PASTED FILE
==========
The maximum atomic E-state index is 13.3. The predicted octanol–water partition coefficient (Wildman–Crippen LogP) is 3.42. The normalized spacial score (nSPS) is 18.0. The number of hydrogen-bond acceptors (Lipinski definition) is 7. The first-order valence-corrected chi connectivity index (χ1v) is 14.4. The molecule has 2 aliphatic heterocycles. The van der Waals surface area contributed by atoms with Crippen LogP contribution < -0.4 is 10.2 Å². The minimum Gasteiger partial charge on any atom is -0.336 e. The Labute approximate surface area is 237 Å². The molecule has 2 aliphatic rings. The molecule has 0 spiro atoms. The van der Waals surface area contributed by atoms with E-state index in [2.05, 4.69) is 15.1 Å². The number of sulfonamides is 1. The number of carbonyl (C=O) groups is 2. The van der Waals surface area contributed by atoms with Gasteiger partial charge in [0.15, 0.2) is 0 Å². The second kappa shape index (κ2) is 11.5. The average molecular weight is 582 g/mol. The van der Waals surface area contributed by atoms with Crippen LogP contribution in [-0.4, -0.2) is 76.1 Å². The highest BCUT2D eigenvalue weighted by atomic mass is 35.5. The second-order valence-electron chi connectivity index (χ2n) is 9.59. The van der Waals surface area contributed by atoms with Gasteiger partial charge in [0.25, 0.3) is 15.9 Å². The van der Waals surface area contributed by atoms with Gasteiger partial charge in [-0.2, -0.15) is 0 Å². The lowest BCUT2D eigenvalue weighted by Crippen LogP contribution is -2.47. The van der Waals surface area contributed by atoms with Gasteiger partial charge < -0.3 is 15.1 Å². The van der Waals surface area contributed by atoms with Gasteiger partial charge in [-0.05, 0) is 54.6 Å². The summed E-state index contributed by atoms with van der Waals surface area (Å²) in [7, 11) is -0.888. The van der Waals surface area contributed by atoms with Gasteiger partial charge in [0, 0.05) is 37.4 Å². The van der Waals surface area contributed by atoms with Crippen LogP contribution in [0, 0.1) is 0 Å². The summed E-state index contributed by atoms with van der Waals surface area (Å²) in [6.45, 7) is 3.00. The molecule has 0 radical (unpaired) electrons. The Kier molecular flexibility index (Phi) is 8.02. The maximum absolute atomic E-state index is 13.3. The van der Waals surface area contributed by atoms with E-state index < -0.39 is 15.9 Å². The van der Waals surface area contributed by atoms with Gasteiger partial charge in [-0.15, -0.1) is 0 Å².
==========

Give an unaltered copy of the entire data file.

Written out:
The maximum atomic E-state index is 13.3. The predicted octanol–water partition coefficient (Wildman–Crippen LogP) is 3.42. The normalized spacial score (nSPS) is 18.0. The number of hydrogen-bond acceptors (Lipinski definition) is 7. The first-order valence-corrected chi connectivity index (χ1v) is 14.4. The molecule has 2 aliphatic heterocycles. The van der Waals surface area contributed by atoms with Crippen LogP contribution < -0.4 is 10.2 Å². The minimum Gasteiger partial charge on any atom is -0.336 e. The Labute approximate surface area is 237 Å². The molecule has 2 aliphatic rings. The molecule has 0 spiro atoms. The van der Waals surface area contributed by atoms with E-state index in [2.05, 4.69) is 15.1 Å². The number of sulfonamides is 1. The number of carbonyl (C=O) groups is 2. The van der Waals surface area contributed by atoms with Gasteiger partial charge in [0.15, 0.2) is 0 Å². The second kappa shape index (κ2) is 11.5. The average molecular weight is 582 g/mol. The van der Waals surface area contributed by atoms with Crippen LogP contribution in [-0.4, -0.2) is 76.1 Å². The highest BCUT2D eigenvalue weighted by atomic mass is 35.5. The second-order valence-electron chi connectivity index (χ2n) is 9.59. The van der Waals surface area contributed by atoms with Gasteiger partial charge in [0.25, 0.3) is 15.9 Å². The van der Waals surface area contributed by atoms with Gasteiger partial charge in [-0.2, -0.15) is 0 Å². The lowest BCUT2D eigenvalue weighted by Crippen LogP contribution is -2.47. The van der Waals surface area contributed by atoms with Gasteiger partial charge < -0.3 is 15.1 Å². The van der Waals surface area contributed by atoms with Gasteiger partial charge in [-0.05, 0) is 54.6 Å². The summed E-state index contributed by atoms with van der Waals surface area (Å²) in [7, 11) is -0.888. The van der Waals surface area contributed by atoms with Gasteiger partial charge in [0, 0.05) is 37.4 Å². The van der Waals surface area contributed by atoms with Crippen LogP contribution in [0, 0.1) is 0 Å². The summed E-state index contributed by atoms with van der Waals surface area (Å²) in [6.45, 7) is 3.00. The molecule has 0 radical (unpaired) electrons. The Kier molecular flexibility index (Phi) is 8.02. The maximum absolute atomic E-state index is 13.3. The van der Waals surface area contributed by atoms with E-state index < -0.39 is 15.9 Å². The van der Waals surface area contributed by atoms with Gasteiger partial charge in [-0.15, -0.1) is 0 Å².